If you have a GPS and a blind encoder in your panel, you may have three independent ways to determine your altitude. But which one is most accurate? We all grew up on baro altitude, so after a short review, we’ll plunge into the GPS world of the WGS84 datum, your height above ellipsoid (HAE) and mean sea level (MSL) altitudes.
According to the barometric law, the pressure drop is approximately exponential with altitude. But to compute altitude from that pressure using that law, you need the pressure at the surface below you and the temperature profile between you and that surface. We get the surface pressure because it’s first converted to MSL pressure before given to you. But the temperature data isn’t available, so there’s a standard model of the atmosphere: the MSL temperature is 15 degrees C and drops about 2 degrees C per 1,000 feet. We fly at these erroneous altitudes so that we can avoid each other. But we can’t avoid rocks at known altitudes if we have incorrect altitudes.
An altimeter or an encoder helps determine baro altitude. After entering the altimeter setting, the altimeter hands wind up as the outside pressure is reduced, giving you the correct reading for standard atmospheres. Your altimeter basically is a mechanical calculator to perform the calculations indicated in the barometric law.
A blind encoder also measures pressure, but that pressure (p), relative to standard MSL pressure (29.92 inches of Hg) is digitized into “gray code” and sent by your transponder to ATC computers that determine your altitude. If you’re below 18,000 feet, they first change the 29.92 inches to the actual setting near you (say, 30.16), and take that ratio p divided by 30.16 and compute your altitude based on a standard atmospheric model in the barometric law. Your GPS navigator may be able to do that same calculation if your encoder data is sent to the device.
The Chelton and Garmin 480 both ask for the baro correction (local altimeter setting), and they can tell you your baro altitude. In the GNS480, you can put data fields on maps 2 to 4, and among the choices are both baro and GPS altitude, so putting them side by side provides an interesting comparison.
How does GPS altitude differ from baro altitude? Your GPS solution from the satellites in view gives both horizontal and vertical positions. The lateral position from any kind of triangulation scheme always is the most accurate when there are stations on both sides of you. For your vertical position, you need satellites above and below, but you can’t see the satellites that are down under, so vertical errors are much larger than horizontal errors. The altitude solution is improved dramatically with WAAS, allowing vertical guidance on GPS approaches.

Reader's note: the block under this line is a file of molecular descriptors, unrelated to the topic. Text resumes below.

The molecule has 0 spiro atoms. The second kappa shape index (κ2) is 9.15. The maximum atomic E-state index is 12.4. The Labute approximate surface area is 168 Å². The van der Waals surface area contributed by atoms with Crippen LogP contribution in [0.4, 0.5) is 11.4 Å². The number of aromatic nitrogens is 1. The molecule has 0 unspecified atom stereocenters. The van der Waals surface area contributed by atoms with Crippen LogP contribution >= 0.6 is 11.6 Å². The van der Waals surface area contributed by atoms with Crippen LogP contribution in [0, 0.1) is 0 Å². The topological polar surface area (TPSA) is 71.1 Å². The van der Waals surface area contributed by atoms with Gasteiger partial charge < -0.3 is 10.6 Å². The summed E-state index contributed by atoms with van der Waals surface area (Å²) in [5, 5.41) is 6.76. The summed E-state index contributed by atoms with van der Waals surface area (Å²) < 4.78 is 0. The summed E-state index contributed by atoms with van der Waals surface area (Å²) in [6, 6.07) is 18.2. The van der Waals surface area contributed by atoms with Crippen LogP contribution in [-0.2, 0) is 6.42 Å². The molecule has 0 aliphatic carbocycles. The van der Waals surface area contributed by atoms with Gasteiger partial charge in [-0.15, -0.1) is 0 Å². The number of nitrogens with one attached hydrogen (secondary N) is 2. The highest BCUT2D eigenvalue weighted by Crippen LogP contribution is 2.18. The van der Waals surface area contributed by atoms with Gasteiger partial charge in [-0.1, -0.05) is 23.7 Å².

WAAS uses a network of U.S. ground stations that each know exactly where they are, so their three-dimensional GPS solution always is in error, an error they can broadcast to geosynchronous satellites in the East and West. Those errors are transmitted to your GPS as well as WAAS receiver, and by interpolation, the error at your location is first subtracted from your raw solution to give a more precise one. The claimed accuracy is one meter horizontal and two meters vertical.
Where is that position relative to the surface of the Earth below us, or to MSL? GPS solutions are altitudes above a mathematical surface model of the Earth, an ellipsoid known as the WGS84 datum.
The Earth is flatter at the poles than at the equator by about 21 kilometers (radius) and nearly ellipsoidal. If you slice the Earth through the poles on any longitudinal line, the cross section is an ellipse. If you slice the Earth at the equator, or any latitude, it’s circular. To create the WGS84 surface, take the ellipsis that’s flatter at the poles and spin it around on the polar axis to create the WGS84 ellipsoid. The semi-major axis is 6378.1 kilometers, and the semi-minor axis is 6356.8 kilometers. The centrifugal force of the spinning Earth made it bulge most at the equator.